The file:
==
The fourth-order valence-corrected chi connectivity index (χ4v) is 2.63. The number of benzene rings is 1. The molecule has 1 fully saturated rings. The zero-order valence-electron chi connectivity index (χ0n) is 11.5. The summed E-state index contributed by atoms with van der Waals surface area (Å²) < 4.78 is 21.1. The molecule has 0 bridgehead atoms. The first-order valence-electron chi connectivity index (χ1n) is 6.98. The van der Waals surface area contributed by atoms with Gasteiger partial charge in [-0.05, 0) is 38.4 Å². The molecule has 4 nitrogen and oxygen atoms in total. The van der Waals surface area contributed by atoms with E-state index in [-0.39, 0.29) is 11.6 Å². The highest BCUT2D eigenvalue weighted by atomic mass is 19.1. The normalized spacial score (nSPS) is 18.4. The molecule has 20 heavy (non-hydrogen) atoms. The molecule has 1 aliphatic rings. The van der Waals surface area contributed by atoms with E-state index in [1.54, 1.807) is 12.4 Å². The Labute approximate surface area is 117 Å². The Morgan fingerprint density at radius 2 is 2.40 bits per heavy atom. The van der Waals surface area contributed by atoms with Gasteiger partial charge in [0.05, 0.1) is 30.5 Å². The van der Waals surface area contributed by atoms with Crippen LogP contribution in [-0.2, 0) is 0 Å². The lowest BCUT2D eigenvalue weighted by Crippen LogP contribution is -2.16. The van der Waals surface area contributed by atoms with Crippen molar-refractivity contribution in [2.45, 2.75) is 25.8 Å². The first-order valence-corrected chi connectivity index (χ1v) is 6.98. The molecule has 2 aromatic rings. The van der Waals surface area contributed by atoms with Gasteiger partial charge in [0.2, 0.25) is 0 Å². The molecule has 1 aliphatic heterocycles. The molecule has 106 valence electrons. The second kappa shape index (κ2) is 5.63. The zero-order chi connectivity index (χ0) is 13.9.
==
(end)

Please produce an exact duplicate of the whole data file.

The fourth-order valence-corrected chi connectivity index (χ4v) is 2.63. The number of benzene rings is 1. The molecule has 1 fully saturated rings. The zero-order valence-electron chi connectivity index (χ0n) is 11.5. The summed E-state index contributed by atoms with van der Waals surface area (Å²) < 4.78 is 21.1. The molecule has 0 bridgehead atoms. The first-order valence-electron chi connectivity index (χ1n) is 6.98. The van der Waals surface area contributed by atoms with Gasteiger partial charge in [-0.05, 0) is 38.4 Å². The molecule has 4 nitrogen and oxygen atoms in total. The van der Waals surface area contributed by atoms with E-state index in [-0.39, 0.29) is 11.6 Å². The highest BCUT2D eigenvalue weighted by atomic mass is 19.1. The normalized spacial score (nSPS) is 18.4. The molecule has 20 heavy (non-hydrogen) atoms. The molecule has 1 aliphatic rings. The van der Waals surface area contributed by atoms with E-state index in [1.54, 1.807) is 12.4 Å². The Labute approximate surface area is 117 Å². The Morgan fingerprint density at radius 2 is 2.40 bits per heavy atom. The van der Waals surface area contributed by atoms with Gasteiger partial charge in [0.05, 0.1) is 30.5 Å². The van der Waals surface area contributed by atoms with Crippen LogP contribution in [-0.2, 0) is 0 Å². The lowest BCUT2D eigenvalue weighted by Crippen LogP contribution is -2.16. The van der Waals surface area contributed by atoms with Crippen molar-refractivity contribution in [2.45, 2.75) is 25.8 Å². The first-order valence-corrected chi connectivity index (χ1v) is 6.98. The molecule has 2 aromatic rings. The van der Waals surface area contributed by atoms with Gasteiger partial charge in [0.2, 0.25) is 0 Å². The molecule has 1 aliphatic heterocycles. The molecule has 106 valence electrons. The second kappa shape index (κ2) is 5.63. The zero-order chi connectivity index (χ0) is 13.9.